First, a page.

Ribbon Hero — User Assistance Masquerading as a Game
Fun, interactive, viral. Those terms rarely come to mind when we think about the user assistance we develop. But they are attributes we should aspire to. Today's software consumers are used to a rich presentation of action-oriented media. Ultimately our job is to help users get on a smooth track to using our software. If we can make that an enjoyable experience along the way, so much the better.
A unique user assistance offering from Microsoft provides just that kind of experience. Ribbon Hero is a software tutorial hidden inside a game. Users can explore features of Microsoft Office while completing a series of interactive challenges. It has been very successful according to project leader Jennifer Michelstein of Microsoft Office Labs. Jennifer has been working at Microsoft for the past seven years. I met with her on the Microsoft campus to talk about what went into creating Ribbon Hero.
Originally, the Ribbon Hero concept was one of many ideas that are regularly floated around in the experimental halls of Office Labs. Jennifer took hold of the concept and ran with it, even though she wasn't sure it would end up being a viable activity. But she did believe in the power of games and the possibilities that a game experience could have over other forms of user assistance. "In a game, players are OK with trying things, failing, trying again, and learning", said Jennifer. She also mentioned the emotions we experience with games. The challenge then was to develop an engaging game that would accomplish the training goals while not distracting users from their work with the product.
The development team began small with Jennifer, a developer, and a UX designer. The first stage was sketching out game screens on paper and trying to come up with an interesting game format. The team reached out to colleagues in the XBox and Games Studios at Microsoft for help in making the game fun. Both the user assistance experts and the product teams provided input to the Ribbon Hero team on which features to highlight in the game.
Jennifer described the extensive amount of user research that went into the project. Focus groups were used to test the sketched scenarios. What made the users laugh and smile? Where did they get frustrated or bored? What was the appropriate level of difficulty? Eventually they developed working prototypes. These prototypes were then presented to users in the Microsoft usability labs. The start-to-finish user research process is called "play testing."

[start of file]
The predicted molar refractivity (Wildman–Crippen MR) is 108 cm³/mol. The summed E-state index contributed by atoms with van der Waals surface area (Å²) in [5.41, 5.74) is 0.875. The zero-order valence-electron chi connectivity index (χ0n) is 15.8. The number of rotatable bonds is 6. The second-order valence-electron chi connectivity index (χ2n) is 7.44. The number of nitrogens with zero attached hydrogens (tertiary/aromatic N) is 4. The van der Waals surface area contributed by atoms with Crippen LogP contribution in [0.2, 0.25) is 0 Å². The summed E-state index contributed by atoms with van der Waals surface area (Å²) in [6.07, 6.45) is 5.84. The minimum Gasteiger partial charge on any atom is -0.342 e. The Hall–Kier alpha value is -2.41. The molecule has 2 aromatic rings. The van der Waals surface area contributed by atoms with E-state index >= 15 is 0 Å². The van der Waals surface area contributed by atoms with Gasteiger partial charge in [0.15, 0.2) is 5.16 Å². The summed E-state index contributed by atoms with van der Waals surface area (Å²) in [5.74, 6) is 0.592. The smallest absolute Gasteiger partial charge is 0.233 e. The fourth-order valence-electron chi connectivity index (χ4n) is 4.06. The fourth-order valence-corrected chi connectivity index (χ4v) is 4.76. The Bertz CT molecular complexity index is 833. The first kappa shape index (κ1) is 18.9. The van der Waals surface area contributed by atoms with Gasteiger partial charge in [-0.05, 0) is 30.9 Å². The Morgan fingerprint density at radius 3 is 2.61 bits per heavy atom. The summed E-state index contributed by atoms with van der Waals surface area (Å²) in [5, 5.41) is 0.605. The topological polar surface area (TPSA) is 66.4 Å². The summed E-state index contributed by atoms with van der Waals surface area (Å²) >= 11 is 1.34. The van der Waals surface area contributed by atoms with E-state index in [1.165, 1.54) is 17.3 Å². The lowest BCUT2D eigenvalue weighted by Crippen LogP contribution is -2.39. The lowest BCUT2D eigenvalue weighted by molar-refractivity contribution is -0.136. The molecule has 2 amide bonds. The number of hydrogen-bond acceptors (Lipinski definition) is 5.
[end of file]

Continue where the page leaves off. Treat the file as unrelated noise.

The Ribbon Hero team made adjustments to the game in response to user feedback. For example, in the initial design the game screens offered the users a choice of playing a challenge, watching a video, or viewing a Help article. The overwhelming choice of users was to play a challenge. As an experiment, the team offered some topics that limited the choice to just the video and Help. These topics were generally skipped in favor of ones with challenges. The message from users seemed clear and challenges became the main focus of Ribbon Hero.
What began as an experiment has grown into a full-time project for the team and development continues for future updates. When Office 2010 rolled out this year, new challenges were added to Ribbon Hero that specifically addressed 2010 features. It continues to be a balancing act to select topics that are important, yet appeal to a wide variety of users. Extremely basic items are avoided in favor of features that users might not normally discover on their own.
Every user starts out with the same game. But based on what Office features Ribbon Hero players are using outside of the game, Ribbon Hero adjusts the order of training content to try to ensure that players see features they haven't already learned." The team thought about having different challenges for different experience levels. They found that users had difficulty accurately assessing their experience. And a lot of experience with one aspect of Office might not translate to competency in other areas.
The game uses opt-in data gathering. The aggregate data is used to provide the team with feedback on how people are using the game. There is also a discussion forum which is a good source for more qualitative feedback.
The team continues to develop Ribbon Hero and we can probably expect to see new challenges in the future.
Joe Welinske is the president of WritersUA - a company devoted to providing training and information for user assistance professionals. Joe has been involved with software documentation development since 1984. Together with Scott Boggan and David Farkas, Joe authored two editions of the popular and pioneering book Developing Online Help for Windows. He has also taught online Help courses at the University of Washington, UC Santa Cruz, and Bellevue Community College. Joe was the President of STC Puget Sound Chapter from 2006-2008 and remains on the board in charge of gathering chapter sponsorships. Joe is currently Membership Director for the Puget Sound Chapter of the Usability Professionals Association.